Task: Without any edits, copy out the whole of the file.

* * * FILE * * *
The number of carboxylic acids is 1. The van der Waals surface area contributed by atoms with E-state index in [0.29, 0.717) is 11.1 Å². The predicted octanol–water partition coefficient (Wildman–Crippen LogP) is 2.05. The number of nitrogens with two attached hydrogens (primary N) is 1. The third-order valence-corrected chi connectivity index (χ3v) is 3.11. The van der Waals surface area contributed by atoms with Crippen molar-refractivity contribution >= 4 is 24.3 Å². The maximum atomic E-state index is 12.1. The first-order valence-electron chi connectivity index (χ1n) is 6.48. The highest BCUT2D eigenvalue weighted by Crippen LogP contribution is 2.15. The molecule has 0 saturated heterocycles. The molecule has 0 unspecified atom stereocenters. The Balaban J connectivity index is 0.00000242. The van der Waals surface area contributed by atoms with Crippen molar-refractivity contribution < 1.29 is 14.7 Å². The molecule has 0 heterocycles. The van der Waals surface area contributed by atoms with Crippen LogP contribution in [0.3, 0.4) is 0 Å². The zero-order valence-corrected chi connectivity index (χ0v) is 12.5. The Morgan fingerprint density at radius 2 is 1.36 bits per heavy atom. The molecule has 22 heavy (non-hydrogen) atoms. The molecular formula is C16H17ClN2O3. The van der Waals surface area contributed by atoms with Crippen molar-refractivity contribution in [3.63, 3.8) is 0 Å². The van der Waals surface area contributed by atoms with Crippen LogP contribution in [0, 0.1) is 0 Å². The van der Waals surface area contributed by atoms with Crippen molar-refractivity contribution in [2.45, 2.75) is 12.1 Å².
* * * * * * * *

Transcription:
The number of carboxylic acids is 1. The van der Waals surface area contributed by atoms with E-state index in [0.29, 0.717) is 11.1 Å². The predicted octanol–water partition coefficient (Wildman–Crippen LogP) is 2.05. The number of nitrogens with two attached hydrogens (primary N) is 1. The third-order valence-corrected chi connectivity index (χ3v) is 3.11. The van der Waals surface area contributed by atoms with Crippen molar-refractivity contribution >= 4 is 24.3 Å². The maximum atomic E-state index is 12.1. The first-order valence-electron chi connectivity index (χ1n) is 6.48. The highest BCUT2D eigenvalue weighted by Crippen LogP contribution is 2.15. The molecule has 0 saturated heterocycles. The molecule has 0 unspecified atom stereocenters. The Balaban J connectivity index is 0.00000242. The van der Waals surface area contributed by atoms with Crippen molar-refractivity contribution < 1.29 is 14.7 Å². The molecule has 0 heterocycles. The van der Waals surface area contributed by atoms with Crippen LogP contribution in [0.3, 0.4) is 0 Å². The zero-order valence-corrected chi connectivity index (χ0v) is 12.5. The Morgan fingerprint density at radius 2 is 1.36 bits per heavy atom. The molecule has 22 heavy (non-hydrogen) atoms. The molecular formula is C16H17ClN2O3. The van der Waals surface area contributed by atoms with Crippen molar-refractivity contribution in [3.63, 3.8) is 0 Å². The van der Waals surface area contributed by atoms with Crippen LogP contribution in [0, 0.1) is 0 Å². The van der Waals surface area contributed by atoms with Crippen molar-refractivity contribution in [2.45, 2.75) is 12.1 Å².